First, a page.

So this presents a problem: a global recession and austerity measures in dozens of countries, all leading to a shift in the way arts are funded worldwide. It will lead to more uncertainty, a greater dispersion of artistic funding and increased competition for the individuals who provide a sizeable percentage of giving.
Is the current model, where American artists rely mostly on private donations and European artists rely on government grants, sustainable? For the United States, absolutely. With calls from some politicians to cut and even eliminate funding for the NEA and other culture programs, there is certainly little chance of seeing an increase in federal funds for the arts.
As for Europe? That is a different story. As the story goes, as the pond gets smaller (in this case, the pond symbolizing the amount of funding), the fish will get nervous, and perhaps seek refuge elsewhere, in the form of spending more of their time fundraising, at the expense of the very same art they are seeking to promote. With artists now having to listen to potential funders, who may have a different vision for what kind of art they want to see, the impact on what kind of art is made and performed is bound to be substantial.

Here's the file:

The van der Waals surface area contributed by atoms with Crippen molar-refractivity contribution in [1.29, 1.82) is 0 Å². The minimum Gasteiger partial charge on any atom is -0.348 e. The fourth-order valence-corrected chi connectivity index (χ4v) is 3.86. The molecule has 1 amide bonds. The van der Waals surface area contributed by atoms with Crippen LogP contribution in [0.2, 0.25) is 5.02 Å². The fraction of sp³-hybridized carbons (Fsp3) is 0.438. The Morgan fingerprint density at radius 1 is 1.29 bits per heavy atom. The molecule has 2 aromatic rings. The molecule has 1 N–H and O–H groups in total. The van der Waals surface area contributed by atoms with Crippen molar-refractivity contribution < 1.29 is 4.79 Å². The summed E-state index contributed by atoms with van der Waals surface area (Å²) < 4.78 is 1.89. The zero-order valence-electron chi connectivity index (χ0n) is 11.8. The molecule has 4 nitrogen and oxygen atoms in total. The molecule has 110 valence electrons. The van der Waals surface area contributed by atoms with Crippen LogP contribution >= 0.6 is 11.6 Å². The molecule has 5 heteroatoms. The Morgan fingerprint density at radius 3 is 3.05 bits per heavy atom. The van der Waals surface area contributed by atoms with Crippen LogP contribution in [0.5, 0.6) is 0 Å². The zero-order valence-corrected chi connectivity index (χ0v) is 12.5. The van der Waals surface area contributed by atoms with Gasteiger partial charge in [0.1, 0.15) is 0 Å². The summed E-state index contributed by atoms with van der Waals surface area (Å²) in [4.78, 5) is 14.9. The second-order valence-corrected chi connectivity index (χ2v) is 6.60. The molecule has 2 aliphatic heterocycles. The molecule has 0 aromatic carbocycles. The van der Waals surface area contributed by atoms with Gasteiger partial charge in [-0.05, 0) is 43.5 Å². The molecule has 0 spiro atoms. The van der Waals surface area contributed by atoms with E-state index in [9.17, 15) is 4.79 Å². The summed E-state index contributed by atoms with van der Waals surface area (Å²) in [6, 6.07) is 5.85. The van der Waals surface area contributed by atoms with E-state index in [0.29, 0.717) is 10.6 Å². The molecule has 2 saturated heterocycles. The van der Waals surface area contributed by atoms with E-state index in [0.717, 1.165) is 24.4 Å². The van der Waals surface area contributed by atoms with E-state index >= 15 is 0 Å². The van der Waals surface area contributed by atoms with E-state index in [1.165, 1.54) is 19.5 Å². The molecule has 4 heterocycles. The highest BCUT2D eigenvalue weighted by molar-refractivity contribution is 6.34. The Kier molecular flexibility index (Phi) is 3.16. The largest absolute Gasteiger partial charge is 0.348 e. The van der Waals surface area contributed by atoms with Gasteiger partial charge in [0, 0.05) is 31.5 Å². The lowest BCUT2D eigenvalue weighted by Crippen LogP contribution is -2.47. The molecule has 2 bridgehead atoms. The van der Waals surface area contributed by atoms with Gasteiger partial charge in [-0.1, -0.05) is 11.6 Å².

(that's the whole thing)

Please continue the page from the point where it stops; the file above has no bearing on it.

In the short term, the effect is obvious: less festivals, traveling art troupes, and shows. Fewer jobs for artists in countries like Italy, Hungary, Netherlands and Greece. Fewer opportunities for tourists and residents to see the best of what each of these countries has to offer.
It really is sad, but perhaps unavoidable. As I have written before, we seem to find ourselves in the era of budget austerity, and even while the economy has shown signs of improvement in recent months, the desire to increase funding for the arts pales in comparison to support for other existing programs.
The promise and benefit of increased funding for the arts, both at the private and federal level, is well known to all readers of this blog. The New York Times piece describes Europe as the place “where art is life,” and while that is certainly true to anyone who has visited, the newfound austerity measures being put in place represent a significant threat to that very same life going forward.